A protest action planned for Wednesday July 22 will involve restaurants stacking empty chairs and tables in the streets .
  • Restaurants are planning to protest the hardships their industry are facing with a mass protest on Wednesday.
  • Empty chairs and tables will be stacked outside premises on the street.
  • But the police have warned that public gatherings are currently illegal.
  • For more articles, go to www.BusinessInsider.co.za.

The police have warned restaurants that their planned mass protest action on Wednesday will be illegal.

Organised by the Restaurant Association of SA (RASA), restaurants and coffee shops are planning to block the roads outside their premises by placing all their empty tables and chairs on the street. The protest – called 1 Million Seats on the Streets - seeks to highlight the plight of the industry, which is on its knees as the coronavirus crisis and stringent lockdown measures threaten the livelihoods of its 800,000 employees. Many restaurants have gone out of business already.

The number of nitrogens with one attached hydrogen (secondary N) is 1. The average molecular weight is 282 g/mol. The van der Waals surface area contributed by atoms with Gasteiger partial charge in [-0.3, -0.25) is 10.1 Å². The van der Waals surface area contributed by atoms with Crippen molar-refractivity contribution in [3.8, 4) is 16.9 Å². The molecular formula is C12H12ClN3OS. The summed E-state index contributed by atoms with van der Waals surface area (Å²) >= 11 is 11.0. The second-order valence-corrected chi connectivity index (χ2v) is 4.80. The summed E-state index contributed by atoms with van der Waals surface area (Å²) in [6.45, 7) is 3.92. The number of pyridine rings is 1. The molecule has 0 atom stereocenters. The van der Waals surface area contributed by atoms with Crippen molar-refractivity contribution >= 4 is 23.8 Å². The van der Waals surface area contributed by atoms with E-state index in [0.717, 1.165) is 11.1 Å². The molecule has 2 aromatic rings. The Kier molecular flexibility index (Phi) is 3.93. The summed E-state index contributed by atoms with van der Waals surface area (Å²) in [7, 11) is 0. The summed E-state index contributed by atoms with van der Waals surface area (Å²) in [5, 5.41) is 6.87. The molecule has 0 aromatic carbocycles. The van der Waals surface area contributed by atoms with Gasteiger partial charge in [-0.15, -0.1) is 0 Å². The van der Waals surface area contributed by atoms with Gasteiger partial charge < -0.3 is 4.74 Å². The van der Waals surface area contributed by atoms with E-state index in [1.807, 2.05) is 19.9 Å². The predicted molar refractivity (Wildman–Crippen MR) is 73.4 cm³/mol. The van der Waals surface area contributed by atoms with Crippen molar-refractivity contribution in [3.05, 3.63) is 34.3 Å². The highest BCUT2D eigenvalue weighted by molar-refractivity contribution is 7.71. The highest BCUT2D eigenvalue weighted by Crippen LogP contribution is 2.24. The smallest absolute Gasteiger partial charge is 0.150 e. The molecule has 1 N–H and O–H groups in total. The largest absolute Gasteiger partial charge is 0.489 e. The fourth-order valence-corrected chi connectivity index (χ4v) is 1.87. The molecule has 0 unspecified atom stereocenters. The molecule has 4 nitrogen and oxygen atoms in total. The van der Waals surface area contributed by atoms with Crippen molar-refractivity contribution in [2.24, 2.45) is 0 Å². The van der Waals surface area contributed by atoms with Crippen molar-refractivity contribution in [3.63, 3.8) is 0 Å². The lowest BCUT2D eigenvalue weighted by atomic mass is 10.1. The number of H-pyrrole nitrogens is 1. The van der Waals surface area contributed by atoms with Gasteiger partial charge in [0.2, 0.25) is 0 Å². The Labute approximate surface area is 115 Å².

While sit-down meals are now allowed in restaurants after a months-long ban, alcohol sales with meals are still out of bounds, starving many restaurants of much-needed income. The industry was dealt another blow with last week’s reintroduction of a curfew between 21:00 - 04:00.

READ | Heartbreaking photos reveal the jobs massacre at SA's top restaurants

Wednesday’s protest is expected to last two hours, from 12:00 to 14:00.

But in a letter to RASA, the police warned that all public gatherings are currently banned under disaster management legislation – unless it is to conduct “normal business”.

“When tables and chairs are moved to the street in front of a restaurant, one can hardly argue that the conduct forms part of the legitimate business of a restaurant to which the exception in DMA regulation 37(1)(l) applies," police deputy commissioner, lieutenant general Nhlanhla Mkhwanazi wrote.

Where a local authority has permitted restaurants to block a road, and where shopping mall owners have allowed the planned protest, these actions would be not be illegal.

But Mkhwanazi warned RASA that from the police’s viewpoint “your intended peaceful demonstration is not protected” and will be regarded as prohibited.

RASA CEO Wendy Alberts hit back in a message to members.

“It is amazing that this is the attitude the Police are adopting, yet other protests are simply ignored. As always and as law abiding citizens, we are deemed soft targets.  

But she warned members to stay on the “right side” of the police. “We have suffered enough.” She advised people to protest by standing on their own, and not to form part of a gathering.

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